By Brendan Keogh on March 19, 2013 at 12:13 pm
You know what I love? Unreliable narrators. I love stories where I can’t trust the storyteller. I love how such stories draw attention to the way they are presenting me information, the way they insist that I be critical and suspicious, and the way they show me that every story is presented from a particular point of view. In videogames in particular, I love how this unreliability of the narrator (usually the playable character) feeds into everything I experience in that world.
I love being forced to wonder if I am seeing this world as it really ‘is’ — or just how my character wants me to see it.
By Brendan Keogh on November 13, 2012 at 1:57 pm
You know what I love? Violent videogames about videogame violence. I love the trend over the past few years (and the last year especially) to examine the various ways that violence functions in videogames. I love the way that these games aren’t so much trying to claim that videogame violence is simply ‘good’ or ‘bad’, but the way they simply want to understand it better, the way they simply want to respect its power more.
Of course, I am talking about games like Bioshock, Spec Ops: The Line, Far Cry 2 and, more recently, Dishonored, Mark of the Ninja, Hotline Miami and the still upcoming Far Cry 3. All of these games, in their own way, ask questions about the ways violence is both depicted and deployed in videogames — the way violence is used against the player, and the way the player uses violence. They want to help us as players have richer and more nuanced understandings of just what violence is doing in these games.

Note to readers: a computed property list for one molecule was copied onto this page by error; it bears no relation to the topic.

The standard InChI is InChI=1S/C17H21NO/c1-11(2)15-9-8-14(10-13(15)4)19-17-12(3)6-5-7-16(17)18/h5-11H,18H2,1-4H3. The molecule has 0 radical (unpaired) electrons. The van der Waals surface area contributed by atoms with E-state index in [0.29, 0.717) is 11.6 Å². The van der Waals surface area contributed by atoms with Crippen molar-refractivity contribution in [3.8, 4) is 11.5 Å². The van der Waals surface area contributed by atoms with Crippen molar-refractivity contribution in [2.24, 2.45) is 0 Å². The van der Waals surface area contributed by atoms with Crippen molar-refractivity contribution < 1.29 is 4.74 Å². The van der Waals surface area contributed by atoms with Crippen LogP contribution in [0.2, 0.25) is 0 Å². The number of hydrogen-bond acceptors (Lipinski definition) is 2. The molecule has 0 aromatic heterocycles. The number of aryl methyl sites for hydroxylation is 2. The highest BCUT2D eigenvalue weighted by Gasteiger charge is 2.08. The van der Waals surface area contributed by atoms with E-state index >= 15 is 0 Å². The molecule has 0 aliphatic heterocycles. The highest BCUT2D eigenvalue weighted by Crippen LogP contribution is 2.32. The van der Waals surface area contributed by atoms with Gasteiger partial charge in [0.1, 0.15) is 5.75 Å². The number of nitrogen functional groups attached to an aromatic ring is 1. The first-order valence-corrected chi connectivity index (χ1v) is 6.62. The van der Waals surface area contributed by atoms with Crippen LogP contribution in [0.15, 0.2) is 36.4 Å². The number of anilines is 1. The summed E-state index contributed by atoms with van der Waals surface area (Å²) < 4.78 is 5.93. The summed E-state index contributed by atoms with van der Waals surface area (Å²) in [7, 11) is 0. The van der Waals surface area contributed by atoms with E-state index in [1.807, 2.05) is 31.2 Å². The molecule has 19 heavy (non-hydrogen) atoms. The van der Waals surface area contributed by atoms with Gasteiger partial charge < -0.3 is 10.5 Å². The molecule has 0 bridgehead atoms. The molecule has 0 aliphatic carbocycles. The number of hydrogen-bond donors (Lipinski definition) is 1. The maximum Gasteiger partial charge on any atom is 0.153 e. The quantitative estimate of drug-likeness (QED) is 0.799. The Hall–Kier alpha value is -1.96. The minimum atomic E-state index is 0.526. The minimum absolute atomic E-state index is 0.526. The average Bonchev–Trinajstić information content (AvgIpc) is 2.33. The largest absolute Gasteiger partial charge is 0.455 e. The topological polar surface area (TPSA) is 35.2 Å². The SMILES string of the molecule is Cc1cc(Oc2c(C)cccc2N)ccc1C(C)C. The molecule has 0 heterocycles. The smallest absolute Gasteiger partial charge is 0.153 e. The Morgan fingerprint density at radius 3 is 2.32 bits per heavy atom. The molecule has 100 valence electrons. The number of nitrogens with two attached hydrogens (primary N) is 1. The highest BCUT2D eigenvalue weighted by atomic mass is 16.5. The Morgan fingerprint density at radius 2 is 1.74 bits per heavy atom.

By Toby McCasker on July 25, 2012 at 5:25 pm
All this talk about Spec Ops: The Line has our resident gun-nut wondering exactly where that line is. How many virtual people have we really killed? And why has it taken so long for games to actually start talking about this in the first place?
By Patrick Stafford on July 24, 2012 at 12:52 pm
If you’ve played Spec Ops: The Line, you’ll know that it’s a game with a dark, morally ambiguous narrative, that really makes you feel like you’re making tough decisions and having to live with the consequences. Patrick Stafford argues that, although it’s not perfect, Spec Ops has raised the bar for shooters everywhere, and we as players have an obligation to raise our standards as well.